Study Aids


The worksheets and other materials linked below will help you to organize information, synthesize concepts, and make appropriate connections among different (and often disparate) aspects of the material we cover in class. They should be kept in your workbook, along with your slide lists and notes for easy access during the exams. If you need help completing them, please consult with me during my office hours--by appointment if at all possible.

Keep in mind that all information and examples must come from the lecture and from slide lists--so don't simply cut and paste snippets from the textbook or the web. If you don't understand the material, filling in the boxes with extraneous information will not help.

Study Map [.pdf]: This is the same basic map I will use on exams. As we cover the cities, countries, and geographical features listed in the word bank, be sure to locate them on your copy of the map. If possible, print it out in color to aid with discerning water from land masses. The exam copy will be in gray scale, but having a color copy will help. Mark cities with dots, and use arrows to point to rivers or small geographical details. Locations used on the exams will be drawn from those in the "map bank" at the bottom of the worksheet.

Prehistoric Chronology: This worksheet should provide you with a timeline of important artistic and technological changes that occur from the Paleolithic through the Archaic periods in the ancient world.

Classical Orders: The Greeks re-defined the concept of post-and-lintel architecture by classifying the exterior features of temples and other public buildings into orders: sets of formal characteristics that describe the posts (columns, bases, and capitals) and lintels (the architrave and the pediment it supports): Doric, Ionic, and Corinthian. The Romans used all three of these, but modified the Doric into the Tuscan, and added a combination of Ionic and Corinthian that shared characteristics of both: the Composite. One reason for paying attention to these orders is that they will be used throughout the West from the Classical period on, especially in the Renaissance, Baroque, and Neoclassical periods.

Greek Temple Plans: Be sure to know what various Greek temples look like, both in terms of their facades and their plans. Although the order of a Greek temple depends on its exterior appearance, understanding its function depends largely on its plan.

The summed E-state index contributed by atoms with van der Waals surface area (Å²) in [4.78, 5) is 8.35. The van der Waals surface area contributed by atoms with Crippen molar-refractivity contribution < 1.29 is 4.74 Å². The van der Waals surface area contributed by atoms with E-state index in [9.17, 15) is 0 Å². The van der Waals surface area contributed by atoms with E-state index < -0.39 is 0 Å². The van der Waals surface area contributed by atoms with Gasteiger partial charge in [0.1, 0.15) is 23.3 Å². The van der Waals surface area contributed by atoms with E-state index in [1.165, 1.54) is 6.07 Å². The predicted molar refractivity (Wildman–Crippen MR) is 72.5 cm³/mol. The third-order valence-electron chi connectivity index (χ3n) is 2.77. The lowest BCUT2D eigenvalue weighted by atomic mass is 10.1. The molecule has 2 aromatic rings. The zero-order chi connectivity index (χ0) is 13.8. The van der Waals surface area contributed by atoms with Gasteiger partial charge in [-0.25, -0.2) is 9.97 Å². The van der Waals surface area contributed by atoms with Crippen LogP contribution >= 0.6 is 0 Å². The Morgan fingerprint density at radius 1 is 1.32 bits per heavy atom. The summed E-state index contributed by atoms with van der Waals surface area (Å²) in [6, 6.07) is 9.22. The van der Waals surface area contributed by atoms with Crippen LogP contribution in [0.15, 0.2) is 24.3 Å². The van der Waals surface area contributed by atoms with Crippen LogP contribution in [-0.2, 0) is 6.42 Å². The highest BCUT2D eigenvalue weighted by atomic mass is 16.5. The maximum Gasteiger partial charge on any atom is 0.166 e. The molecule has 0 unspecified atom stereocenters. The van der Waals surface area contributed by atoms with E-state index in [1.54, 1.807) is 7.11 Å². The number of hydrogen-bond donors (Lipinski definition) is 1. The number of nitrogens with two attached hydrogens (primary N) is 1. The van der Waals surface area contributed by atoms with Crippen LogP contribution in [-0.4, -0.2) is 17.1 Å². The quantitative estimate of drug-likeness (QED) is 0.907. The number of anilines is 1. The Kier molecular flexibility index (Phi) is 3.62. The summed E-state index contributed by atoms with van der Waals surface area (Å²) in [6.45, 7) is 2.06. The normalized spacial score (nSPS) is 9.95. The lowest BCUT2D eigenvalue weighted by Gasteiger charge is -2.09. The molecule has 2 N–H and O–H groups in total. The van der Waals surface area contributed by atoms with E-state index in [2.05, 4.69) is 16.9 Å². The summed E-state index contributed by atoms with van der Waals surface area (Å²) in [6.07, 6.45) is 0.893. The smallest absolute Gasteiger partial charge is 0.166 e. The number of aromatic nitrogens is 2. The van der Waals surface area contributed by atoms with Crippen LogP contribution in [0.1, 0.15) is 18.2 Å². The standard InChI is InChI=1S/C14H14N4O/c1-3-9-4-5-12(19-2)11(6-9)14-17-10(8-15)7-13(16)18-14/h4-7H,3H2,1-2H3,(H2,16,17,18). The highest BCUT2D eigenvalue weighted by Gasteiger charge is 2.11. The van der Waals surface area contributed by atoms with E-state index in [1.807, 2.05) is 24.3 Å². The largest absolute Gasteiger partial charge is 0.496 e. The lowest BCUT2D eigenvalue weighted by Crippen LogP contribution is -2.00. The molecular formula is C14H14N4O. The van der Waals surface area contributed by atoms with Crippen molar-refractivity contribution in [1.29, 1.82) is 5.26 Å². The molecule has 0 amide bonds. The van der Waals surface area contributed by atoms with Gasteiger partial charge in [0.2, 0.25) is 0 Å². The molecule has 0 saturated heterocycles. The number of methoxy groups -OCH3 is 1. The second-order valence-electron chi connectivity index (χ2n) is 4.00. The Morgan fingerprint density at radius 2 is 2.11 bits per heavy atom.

Athens Acropolis worksheet: Ignore this one at your peril. The Athenian Acropolis is one of the most important architectural complexes in Western art history. The diagram in the book includes an extra building (the Pinakotheke, which was part of the Propyleia), but you're responsible for the four we discussed in class, in detail. If a particular temple is devoted to the goddess Athena, make sure you know which Athena's many aspects is honored there (and know what it means).

Roman Mural Styles: The variety of wall-painting styles from Pompeii and Herculaneum reflect the changing tastes of wealthy Romans during the early Empire. These styles influenced design in subsequent periods, in much the same way that the Classical Orders did in formal architecture.

Evolution of the Basilica: The basic basilica form is such a flexible public space that it's still in use today. Early Christians found it so amenable to their style of worship, that it provided an enduring and adaptable space for both Eastern and Western expressions of Christian ecclesiastical architecture.

Variations on the Arch: The true arch (as opposed to the corbelled arch) proved to be extremely versatile; in its basic form it was used for entryways, formal gateways, and aqueducts. Extended into other dimensions, it offered even more variables. Be sure to track these on this worksheet and be able to provide examples and their locations.

Medieval Manuscript Conventions: (in process)

Medieval Architectural Styles: (in process)

 

last update: 10.03.14